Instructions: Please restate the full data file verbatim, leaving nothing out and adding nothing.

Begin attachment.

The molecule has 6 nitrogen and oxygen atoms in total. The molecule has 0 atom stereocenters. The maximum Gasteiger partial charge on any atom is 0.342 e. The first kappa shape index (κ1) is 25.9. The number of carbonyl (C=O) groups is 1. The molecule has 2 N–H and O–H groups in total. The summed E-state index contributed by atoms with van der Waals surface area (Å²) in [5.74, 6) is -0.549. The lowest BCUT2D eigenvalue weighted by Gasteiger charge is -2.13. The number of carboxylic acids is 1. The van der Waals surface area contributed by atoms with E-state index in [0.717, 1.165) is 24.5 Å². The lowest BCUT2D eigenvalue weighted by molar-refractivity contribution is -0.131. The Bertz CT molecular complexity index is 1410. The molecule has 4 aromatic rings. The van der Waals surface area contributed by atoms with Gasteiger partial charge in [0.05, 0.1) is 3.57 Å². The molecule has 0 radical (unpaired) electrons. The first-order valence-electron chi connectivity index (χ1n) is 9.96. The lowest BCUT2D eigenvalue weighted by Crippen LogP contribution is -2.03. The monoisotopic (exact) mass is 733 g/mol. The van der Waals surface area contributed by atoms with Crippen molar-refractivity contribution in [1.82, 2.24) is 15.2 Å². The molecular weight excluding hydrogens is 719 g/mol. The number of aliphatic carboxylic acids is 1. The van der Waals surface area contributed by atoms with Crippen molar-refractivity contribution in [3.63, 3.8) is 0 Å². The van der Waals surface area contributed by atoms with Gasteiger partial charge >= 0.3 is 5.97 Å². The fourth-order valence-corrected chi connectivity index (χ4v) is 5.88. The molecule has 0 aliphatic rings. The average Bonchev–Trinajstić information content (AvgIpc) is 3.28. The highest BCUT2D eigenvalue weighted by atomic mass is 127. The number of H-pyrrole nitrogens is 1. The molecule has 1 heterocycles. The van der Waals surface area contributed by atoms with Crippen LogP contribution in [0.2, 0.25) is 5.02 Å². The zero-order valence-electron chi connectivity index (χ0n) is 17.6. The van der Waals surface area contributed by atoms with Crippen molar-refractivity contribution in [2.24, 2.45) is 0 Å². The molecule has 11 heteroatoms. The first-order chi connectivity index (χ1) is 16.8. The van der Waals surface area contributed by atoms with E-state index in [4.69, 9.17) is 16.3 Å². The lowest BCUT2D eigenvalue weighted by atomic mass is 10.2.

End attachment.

The molecule has 6 nitrogen and oxygen atoms in total. The molecule has 0 atom stereocenters. The maximum Gasteiger partial charge on any atom is 0.342 e. The first kappa shape index (κ1) is 25.9. The number of carbonyl (C=O) groups is 1. The molecule has 2 N–H and O–H groups in total. The summed E-state index contributed by atoms with van der Waals surface area (Å²) in [5.74, 6) is -0.549. The lowest BCUT2D eigenvalue weighted by Gasteiger charge is -2.13. The number of carboxylic acids is 1. The van der Waals surface area contributed by atoms with E-state index in [0.717, 1.165) is 24.5 Å². The lowest BCUT2D eigenvalue weighted by molar-refractivity contribution is -0.131. The Bertz CT molecular complexity index is 1410. The molecule has 4 aromatic rings. The van der Waals surface area contributed by atoms with Gasteiger partial charge in [0.05, 0.1) is 3.57 Å². The molecule has 0 radical (unpaired) electrons. The first-order valence-electron chi connectivity index (χ1n) is 9.96. The lowest BCUT2D eigenvalue weighted by Crippen LogP contribution is -2.03. The monoisotopic (exact) mass is 733 g/mol. The van der Waals surface area contributed by atoms with Crippen molar-refractivity contribution in [1.82, 2.24) is 15.2 Å². The molecular weight excluding hydrogens is 719 g/mol. The number of aliphatic carboxylic acids is 1. The van der Waals surface area contributed by atoms with Crippen molar-refractivity contribution in [3.63, 3.8) is 0 Å². The van der Waals surface area contributed by atoms with Gasteiger partial charge >= 0.3 is 5.97 Å². The fourth-order valence-corrected chi connectivity index (χ4v) is 5.88. The molecule has 0 aliphatic rings. The average Bonchev–Trinajstić information content (AvgIpc) is 3.28. The highest BCUT2D eigenvalue weighted by atomic mass is 127. The number of H-pyrrole nitrogens is 1. The molecule has 1 heterocycles. The van der Waals surface area contributed by atoms with Crippen LogP contribution in [0.2, 0.25) is 5.02 Å². The zero-order valence-electron chi connectivity index (χ0n) is 17.6. The van der Waals surface area contributed by atoms with Crippen molar-refractivity contribution in [2.24, 2.45) is 0 Å². The molecule has 11 heteroatoms. The first-order chi connectivity index (χ1) is 16.8. The van der Waals surface area contributed by atoms with E-state index in [4.69, 9.17) is 16.3 Å². The lowest BCUT2D eigenvalue weighted by atomic mass is 10.2.